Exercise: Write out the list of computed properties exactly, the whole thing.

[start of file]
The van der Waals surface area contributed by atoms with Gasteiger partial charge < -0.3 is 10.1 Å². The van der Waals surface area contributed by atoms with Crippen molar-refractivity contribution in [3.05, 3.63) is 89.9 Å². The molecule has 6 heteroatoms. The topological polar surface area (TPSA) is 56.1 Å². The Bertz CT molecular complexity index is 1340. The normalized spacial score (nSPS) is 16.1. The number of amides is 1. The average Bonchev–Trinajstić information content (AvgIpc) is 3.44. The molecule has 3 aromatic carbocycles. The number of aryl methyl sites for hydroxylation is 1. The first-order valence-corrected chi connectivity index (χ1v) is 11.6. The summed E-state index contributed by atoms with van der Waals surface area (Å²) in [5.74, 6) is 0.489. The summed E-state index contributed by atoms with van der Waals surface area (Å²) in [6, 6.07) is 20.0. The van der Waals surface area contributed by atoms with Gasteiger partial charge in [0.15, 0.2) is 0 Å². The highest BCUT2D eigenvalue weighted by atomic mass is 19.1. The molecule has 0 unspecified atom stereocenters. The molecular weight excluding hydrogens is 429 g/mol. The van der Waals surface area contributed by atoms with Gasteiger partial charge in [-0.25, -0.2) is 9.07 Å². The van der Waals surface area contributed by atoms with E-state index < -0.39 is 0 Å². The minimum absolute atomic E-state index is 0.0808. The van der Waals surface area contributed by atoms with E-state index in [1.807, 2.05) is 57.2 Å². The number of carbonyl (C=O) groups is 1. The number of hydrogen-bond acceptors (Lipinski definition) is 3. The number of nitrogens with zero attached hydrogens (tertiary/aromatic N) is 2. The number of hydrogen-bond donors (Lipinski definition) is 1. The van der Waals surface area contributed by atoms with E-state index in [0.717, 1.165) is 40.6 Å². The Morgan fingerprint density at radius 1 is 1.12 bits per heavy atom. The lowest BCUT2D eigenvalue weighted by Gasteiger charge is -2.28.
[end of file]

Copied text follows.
The van der Waals surface area contributed by atoms with Gasteiger partial charge < -0.3 is 10.1 Å². The van der Waals surface area contributed by atoms with Crippen molar-refractivity contribution in [3.05, 3.63) is 89.9 Å². The molecule has 6 heteroatoms. The topological polar surface area (TPSA) is 56.1 Å². The Bertz CT molecular complexity index is 1340. The normalized spacial score (nSPS) is 16.1. The number of amides is 1. The average Bonchev–Trinajstić information content (AvgIpc) is 3.44. The molecule has 3 aromatic carbocycles. The number of aryl methyl sites for hydroxylation is 1. The first-order valence-corrected chi connectivity index (χ1v) is 11.6. The summed E-state index contributed by atoms with van der Waals surface area (Å²) in [5.74, 6) is 0.489. The summed E-state index contributed by atoms with van der Waals surface area (Å²) in [6, 6.07) is 20.0. The van der Waals surface area contributed by atoms with Gasteiger partial charge in [0.15, 0.2) is 0 Å². The highest BCUT2D eigenvalue weighted by atomic mass is 19.1. The molecule has 0 unspecified atom stereocenters. The molecular weight excluding hydrogens is 429 g/mol. The van der Waals surface area contributed by atoms with Gasteiger partial charge in [-0.25, -0.2) is 9.07 Å². The van der Waals surface area contributed by atoms with E-state index < -0.39 is 0 Å². The minimum absolute atomic E-state index is 0.0808. The van der Waals surface area contributed by atoms with E-state index in [1.807, 2.05) is 57.2 Å². The number of carbonyl (C=O) groups is 1. The number of hydrogen-bond acceptors (Lipinski definition) is 3. The number of nitrogens with zero attached hydrogens (tertiary/aromatic N) is 2. The number of hydrogen-bond donors (Lipinski definition) is 1. The van der Waals surface area contributed by atoms with E-state index in [0.717, 1.165) is 40.6 Å². The Morgan fingerprint density at radius 1 is 1.12 bits per heavy atom. The lowest BCUT2D eigenvalue weighted by Gasteiger charge is -2.28.